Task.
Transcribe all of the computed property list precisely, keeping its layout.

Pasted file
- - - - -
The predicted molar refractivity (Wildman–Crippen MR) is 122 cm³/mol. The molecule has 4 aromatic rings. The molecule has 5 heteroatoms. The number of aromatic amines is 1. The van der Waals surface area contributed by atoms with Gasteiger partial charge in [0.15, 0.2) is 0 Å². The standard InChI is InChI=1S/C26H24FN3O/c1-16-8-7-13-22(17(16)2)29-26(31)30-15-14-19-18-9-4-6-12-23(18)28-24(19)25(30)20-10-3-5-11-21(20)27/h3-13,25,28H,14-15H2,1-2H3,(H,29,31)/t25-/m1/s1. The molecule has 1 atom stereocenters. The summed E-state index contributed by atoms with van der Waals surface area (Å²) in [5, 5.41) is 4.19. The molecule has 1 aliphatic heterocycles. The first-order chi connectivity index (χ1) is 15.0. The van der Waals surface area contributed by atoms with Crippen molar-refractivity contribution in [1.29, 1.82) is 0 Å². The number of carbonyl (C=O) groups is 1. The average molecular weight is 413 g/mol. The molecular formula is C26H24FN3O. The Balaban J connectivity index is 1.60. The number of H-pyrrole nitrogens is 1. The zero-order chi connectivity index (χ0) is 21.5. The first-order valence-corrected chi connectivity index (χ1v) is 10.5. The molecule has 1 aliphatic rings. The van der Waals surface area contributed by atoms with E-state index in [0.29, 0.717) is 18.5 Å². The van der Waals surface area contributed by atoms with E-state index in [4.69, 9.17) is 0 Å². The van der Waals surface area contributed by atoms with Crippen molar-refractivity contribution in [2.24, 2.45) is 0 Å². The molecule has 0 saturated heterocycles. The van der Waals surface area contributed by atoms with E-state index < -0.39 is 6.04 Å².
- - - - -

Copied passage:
The predicted molar refractivity (Wildman–Crippen MR) is 122 cm³/mol. The molecule has 4 aromatic rings. The molecule has 5 heteroatoms. The number of aromatic amines is 1. The van der Waals surface area contributed by atoms with Gasteiger partial charge in [0.15, 0.2) is 0 Å². The standard InChI is InChI=1S/C26H24FN3O/c1-16-8-7-13-22(17(16)2)29-26(31)30-15-14-19-18-9-4-6-12-23(18)28-24(19)25(30)20-10-3-5-11-21(20)27/h3-13,25,28H,14-15H2,1-2H3,(H,29,31)/t25-/m1/s1. The molecule has 1 atom stereocenters. The summed E-state index contributed by atoms with van der Waals surface area (Å²) in [5, 5.41) is 4.19. The molecule has 1 aliphatic heterocycles. The first-order chi connectivity index (χ1) is 15.0. The van der Waals surface area contributed by atoms with Crippen molar-refractivity contribution in [1.29, 1.82) is 0 Å². The number of carbonyl (C=O) groups is 1. The average molecular weight is 413 g/mol. The molecular formula is C26H24FN3O. The Balaban J connectivity index is 1.60. The number of H-pyrrole nitrogens is 1. The zero-order chi connectivity index (χ0) is 21.5. The first-order valence-corrected chi connectivity index (χ1v) is 10.5. The molecule has 1 aliphatic rings. The van der Waals surface area contributed by atoms with E-state index in [0.29, 0.717) is 18.5 Å². The van der Waals surface area contributed by atoms with E-state index in [4.69, 9.17) is 0 Å². The van der Waals surface area contributed by atoms with Crippen molar-refractivity contribution in [2.24, 2.45) is 0 Å². The molecule has 0 saturated heterocycles. The van der Waals surface area contributed by atoms with E-state index < -0.39 is 6.04 Å².